for T.S. Eliot
When Icarus took flight with home-made wings
he sought to rise above, not divine laws,
but listening to how the eagle sings
attempted to reach past the aeropause
that culture places on its young when born
to limit how far flung their dreams may reach,
and teaches children to avoid its scorn
by tempering their thoughts in civil speech.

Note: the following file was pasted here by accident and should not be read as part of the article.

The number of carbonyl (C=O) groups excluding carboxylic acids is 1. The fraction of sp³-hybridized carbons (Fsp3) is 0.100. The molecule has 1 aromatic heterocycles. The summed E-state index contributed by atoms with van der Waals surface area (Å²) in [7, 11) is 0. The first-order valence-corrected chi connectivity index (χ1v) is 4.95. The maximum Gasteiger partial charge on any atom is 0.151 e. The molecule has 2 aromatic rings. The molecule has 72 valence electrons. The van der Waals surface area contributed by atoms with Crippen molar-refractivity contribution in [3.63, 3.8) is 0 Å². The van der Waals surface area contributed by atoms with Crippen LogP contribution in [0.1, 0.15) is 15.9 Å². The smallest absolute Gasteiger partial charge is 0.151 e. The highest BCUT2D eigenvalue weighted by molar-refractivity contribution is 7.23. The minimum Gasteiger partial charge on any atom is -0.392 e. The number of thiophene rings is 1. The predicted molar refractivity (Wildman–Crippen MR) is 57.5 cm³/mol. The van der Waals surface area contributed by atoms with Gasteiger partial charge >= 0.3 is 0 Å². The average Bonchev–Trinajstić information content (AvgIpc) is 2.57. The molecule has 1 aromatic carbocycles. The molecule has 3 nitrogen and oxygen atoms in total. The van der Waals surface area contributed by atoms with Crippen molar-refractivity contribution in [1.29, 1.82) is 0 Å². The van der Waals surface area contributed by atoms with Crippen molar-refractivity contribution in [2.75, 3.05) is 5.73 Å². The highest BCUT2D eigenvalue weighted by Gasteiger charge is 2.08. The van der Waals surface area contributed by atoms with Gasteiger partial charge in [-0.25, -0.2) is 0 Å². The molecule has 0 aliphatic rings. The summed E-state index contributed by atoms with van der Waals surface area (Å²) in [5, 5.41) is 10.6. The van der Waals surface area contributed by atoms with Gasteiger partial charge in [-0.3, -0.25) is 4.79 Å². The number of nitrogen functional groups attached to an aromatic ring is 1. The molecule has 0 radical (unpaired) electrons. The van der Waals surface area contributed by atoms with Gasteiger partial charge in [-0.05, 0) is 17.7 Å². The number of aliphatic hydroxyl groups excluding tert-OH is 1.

Poor Daedelus, tradition’s solid stock,
can only watch in anguish from the bluff
as his bright future plummets to the rocks,
its bindings frayed, momentum not enough.
Against the ceiling set by common whim
there is no soar or dive; just fall, or skim.
03 JUN 2004